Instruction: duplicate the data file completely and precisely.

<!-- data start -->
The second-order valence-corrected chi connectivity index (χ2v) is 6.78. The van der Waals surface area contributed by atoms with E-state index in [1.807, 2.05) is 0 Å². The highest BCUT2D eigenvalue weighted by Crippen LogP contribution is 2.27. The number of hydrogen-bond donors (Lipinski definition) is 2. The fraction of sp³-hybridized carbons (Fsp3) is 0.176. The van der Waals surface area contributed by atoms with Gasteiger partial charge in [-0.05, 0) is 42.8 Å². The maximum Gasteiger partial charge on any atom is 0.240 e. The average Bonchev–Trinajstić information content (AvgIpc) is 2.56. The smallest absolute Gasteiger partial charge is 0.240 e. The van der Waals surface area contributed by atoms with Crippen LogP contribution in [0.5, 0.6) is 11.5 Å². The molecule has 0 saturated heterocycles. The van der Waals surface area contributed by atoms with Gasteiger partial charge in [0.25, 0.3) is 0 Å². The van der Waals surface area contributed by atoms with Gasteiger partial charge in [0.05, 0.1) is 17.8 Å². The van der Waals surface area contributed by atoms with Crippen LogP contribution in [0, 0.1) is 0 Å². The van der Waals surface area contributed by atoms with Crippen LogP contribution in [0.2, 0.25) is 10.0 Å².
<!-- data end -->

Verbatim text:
The second-order valence-corrected chi connectivity index (χ2v) is 6.78. The van der Waals surface area contributed by atoms with E-state index in [1.807, 2.05) is 0 Å². The highest BCUT2D eigenvalue weighted by Crippen LogP contribution is 2.27. The number of hydrogen-bond donors (Lipinski definition) is 2. The fraction of sp³-hybridized carbons (Fsp3) is 0.176. The van der Waals surface area contributed by atoms with Gasteiger partial charge in [-0.05, 0) is 42.8 Å². The maximum Gasteiger partial charge on any atom is 0.240 e. The average Bonchev–Trinajstić information content (AvgIpc) is 2.56. The smallest absolute Gasteiger partial charge is 0.240 e. The van der Waals surface area contributed by atoms with Crippen LogP contribution in [0.5, 0.6) is 11.5 Å². The molecule has 0 saturated heterocycles. The van der Waals surface area contributed by atoms with Gasteiger partial charge in [0.25, 0.3) is 0 Å². The van der Waals surface area contributed by atoms with Gasteiger partial charge in [0.05, 0.1) is 17.8 Å². The van der Waals surface area contributed by atoms with Crippen LogP contribution in [0, 0.1) is 0 Å². The van der Waals surface area contributed by atoms with Crippen LogP contribution in [0.2, 0.25) is 10.0 Å².